Lord Janner: Howard Riddle orders the peer to attend court
Lord Greville Janner will be in court when allegations that he abused children are heard. Well, he will be if he complies with the Chief Magistrate Howard Riddle’s order issued at Westminster Magistrates’ Court. Yesterday Janner did not appear in court. He laywers said he was “unfit”.
The former Labour peer, 87, has dementia. He denies all 22 claims that he abused children in the 1960s, 1970s and 1980s.
Said Riddle – and what a great name that is:
“I further understand, and this is very significant, it is likely to have no long-term effect on him. He must appear for a comparatively short period of time. He is free to go if he becomes distressed. This will probably be achieved in less than a minute. Nevertheless the law requires his presence.”
The Times hears the medical opinions:
Andrew Smith, QC, for Lord Janner, told the court that the peer was unfit to attend and called two consultant psychiatrists to testify to the severity of his condition.
James Warner said he had no doubt about Lord Janner’s dementia and that the peer’s condition was severe and progressively deteriorating.
He added: “Lord Janner would not be able to understand what is said to him or about him. If asked a question he would not be in a position to respond meaningfully to that question.”
Dr Warner said that Lord Janner was highly likely to become distressed if brought to the courtroom and could suffer what doctors term a catastrophic reaction. However, there would be no longterm effects from any distress caused by coming to the court.
Norman Poole said he had examined Lord Janner last month and the peer had become angry and irritable at their meeting because he did not understand what was happening.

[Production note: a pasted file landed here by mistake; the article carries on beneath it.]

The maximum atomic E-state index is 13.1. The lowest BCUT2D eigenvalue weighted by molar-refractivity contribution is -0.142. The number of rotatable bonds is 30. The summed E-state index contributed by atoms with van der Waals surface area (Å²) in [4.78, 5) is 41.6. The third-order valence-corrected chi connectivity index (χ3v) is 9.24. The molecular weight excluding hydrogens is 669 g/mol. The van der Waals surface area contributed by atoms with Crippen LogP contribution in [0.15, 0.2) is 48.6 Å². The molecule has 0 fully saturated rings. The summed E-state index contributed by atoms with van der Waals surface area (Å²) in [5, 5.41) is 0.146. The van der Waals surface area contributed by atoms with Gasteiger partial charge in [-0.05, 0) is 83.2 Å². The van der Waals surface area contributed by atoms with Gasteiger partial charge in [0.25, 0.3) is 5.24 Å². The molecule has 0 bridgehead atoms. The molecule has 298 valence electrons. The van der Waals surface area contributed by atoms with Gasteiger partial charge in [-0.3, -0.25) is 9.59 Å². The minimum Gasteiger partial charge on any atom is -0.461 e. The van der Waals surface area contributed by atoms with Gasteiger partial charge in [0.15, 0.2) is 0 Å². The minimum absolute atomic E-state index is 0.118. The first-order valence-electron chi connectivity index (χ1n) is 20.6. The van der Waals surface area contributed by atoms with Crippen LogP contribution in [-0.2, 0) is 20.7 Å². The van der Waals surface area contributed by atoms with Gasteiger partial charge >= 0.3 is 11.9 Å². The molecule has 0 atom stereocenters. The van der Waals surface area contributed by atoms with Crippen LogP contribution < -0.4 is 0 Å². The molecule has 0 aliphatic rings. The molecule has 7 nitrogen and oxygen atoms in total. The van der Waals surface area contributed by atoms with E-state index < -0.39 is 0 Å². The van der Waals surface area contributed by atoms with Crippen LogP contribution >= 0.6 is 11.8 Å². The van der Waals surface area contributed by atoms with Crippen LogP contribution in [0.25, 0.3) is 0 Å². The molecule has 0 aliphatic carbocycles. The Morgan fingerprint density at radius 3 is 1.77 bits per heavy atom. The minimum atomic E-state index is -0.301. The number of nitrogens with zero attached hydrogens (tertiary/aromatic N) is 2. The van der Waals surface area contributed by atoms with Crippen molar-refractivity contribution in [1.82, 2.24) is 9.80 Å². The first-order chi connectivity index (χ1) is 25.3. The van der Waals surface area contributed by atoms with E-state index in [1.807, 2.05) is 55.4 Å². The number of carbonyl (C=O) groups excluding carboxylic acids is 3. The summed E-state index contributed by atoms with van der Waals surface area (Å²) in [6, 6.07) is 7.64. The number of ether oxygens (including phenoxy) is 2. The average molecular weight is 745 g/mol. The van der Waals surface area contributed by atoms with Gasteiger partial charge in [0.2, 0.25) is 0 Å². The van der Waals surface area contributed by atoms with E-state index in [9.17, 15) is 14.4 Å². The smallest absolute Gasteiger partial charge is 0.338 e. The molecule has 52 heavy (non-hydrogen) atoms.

What then? The BBC explains:
Whether Lord Janner is fit to plead – to take part in a full criminal trial – will be decided by a crown court judge. He will consider the medical evidence. If he is not deemed fit he will face what is known as a trial of the facts. There will be no examination of the mental elements of the crime, no finding of guilt and no conviction.
So the point of this is what?
It is a relatively rare procedure normally used not in cases where a defendant is said to suffer from dementia, but where they pose a danger and need to be hospitalised for the safety of themselves and others. The court cannot impose a hospitalisation or supervision order unless a jury has found the defendant performed the physical act of the crime.
Ia Janner a danger to the public at large?
However, Lord Janner can only be sent to face the fitness to plead process and trial of the facts in the crown court, if he attends the magistrates court, or his lawyers have instructions to consent on his behalf.
If they do not, the prosecution may have to make a little used application to a High Court judge for something called a voluntary bill of indictment. This has the effect of by-passing the magistrates court and delivering the defendant direct to the crown court.
Lots of ifs. And we’ve not even considerd the evidence.